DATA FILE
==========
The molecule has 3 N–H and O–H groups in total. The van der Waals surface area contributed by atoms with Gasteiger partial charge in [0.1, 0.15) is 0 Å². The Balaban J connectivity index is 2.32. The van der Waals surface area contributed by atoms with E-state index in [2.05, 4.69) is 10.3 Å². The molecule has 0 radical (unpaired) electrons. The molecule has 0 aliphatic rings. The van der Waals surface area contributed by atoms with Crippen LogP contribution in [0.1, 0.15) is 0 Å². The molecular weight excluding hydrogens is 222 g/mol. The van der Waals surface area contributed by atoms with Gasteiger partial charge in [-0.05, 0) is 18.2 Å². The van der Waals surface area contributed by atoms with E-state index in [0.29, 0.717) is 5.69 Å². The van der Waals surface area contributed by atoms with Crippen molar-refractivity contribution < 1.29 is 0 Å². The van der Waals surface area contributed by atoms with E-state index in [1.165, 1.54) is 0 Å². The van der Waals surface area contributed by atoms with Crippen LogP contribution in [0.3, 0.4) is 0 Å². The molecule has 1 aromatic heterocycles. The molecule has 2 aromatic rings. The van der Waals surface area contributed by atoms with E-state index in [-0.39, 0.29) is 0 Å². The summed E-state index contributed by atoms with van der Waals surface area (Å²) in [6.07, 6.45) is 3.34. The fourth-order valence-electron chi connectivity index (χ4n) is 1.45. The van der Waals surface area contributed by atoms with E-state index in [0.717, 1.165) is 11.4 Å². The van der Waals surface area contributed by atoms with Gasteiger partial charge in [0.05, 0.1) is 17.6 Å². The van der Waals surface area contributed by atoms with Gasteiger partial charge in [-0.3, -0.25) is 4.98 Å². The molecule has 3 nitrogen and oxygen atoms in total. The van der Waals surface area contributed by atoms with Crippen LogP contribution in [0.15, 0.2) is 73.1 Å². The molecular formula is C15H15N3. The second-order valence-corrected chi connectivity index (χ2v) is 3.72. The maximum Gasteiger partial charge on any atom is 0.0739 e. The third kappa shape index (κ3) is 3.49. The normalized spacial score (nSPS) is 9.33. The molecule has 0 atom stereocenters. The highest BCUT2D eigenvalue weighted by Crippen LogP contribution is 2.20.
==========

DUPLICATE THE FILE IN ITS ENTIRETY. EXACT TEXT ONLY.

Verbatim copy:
The molecule has 3 N–H and O–H groups in total. The van der Waals surface area contributed by atoms with Gasteiger partial charge in [0.1, 0.15) is 0 Å². The Balaban J connectivity index is 2.32. The van der Waals surface area contributed by atoms with E-state index in [2.05, 4.69) is 10.3 Å². The molecule has 0 radical (unpaired) electrons. The molecule has 0 aliphatic rings. The van der Waals surface area contributed by atoms with Crippen LogP contribution in [0.1, 0.15) is 0 Å². The molecular weight excluding hydrogens is 222 g/mol. The van der Waals surface area contributed by atoms with Gasteiger partial charge in [-0.05, 0) is 18.2 Å². The van der Waals surface area contributed by atoms with E-state index in [0.29, 0.717) is 5.69 Å². The van der Waals surface area contributed by atoms with Crippen molar-refractivity contribution < 1.29 is 0 Å². The van der Waals surface area contributed by atoms with E-state index in [1.165, 1.54) is 0 Å². The van der Waals surface area contributed by atoms with Crippen LogP contribution in [0.3, 0.4) is 0 Å². The molecule has 1 aromatic heterocycles. The molecule has 2 aromatic rings. The van der Waals surface area contributed by atoms with E-state index in [-0.39, 0.29) is 0 Å². The summed E-state index contributed by atoms with van der Waals surface area (Å²) in [6.07, 6.45) is 3.34. The fourth-order valence-electron chi connectivity index (χ4n) is 1.45. The van der Waals surface area contributed by atoms with E-state index in [0.717, 1.165) is 11.4 Å². The van der Waals surface area contributed by atoms with Gasteiger partial charge in [0.05, 0.1) is 17.6 Å². The van der Waals surface area contributed by atoms with Gasteiger partial charge in [-0.3, -0.25) is 4.98 Å². The molecule has 3 nitrogen and oxygen atoms in total. The van der Waals surface area contributed by atoms with Crippen LogP contribution in [0.15, 0.2) is 73.1 Å². The molecular formula is C15H15N3. The second-order valence-corrected chi connectivity index (χ2v) is 3.72. The maximum Gasteiger partial charge on any atom is 0.0739 e. The third kappa shape index (κ3) is 3.49. The normalized spacial score (nSPS) is 9.33. The molecule has 0 atom stereocenters. The highest BCUT2D eigenvalue weighted by Crippen LogP contribution is 2.20.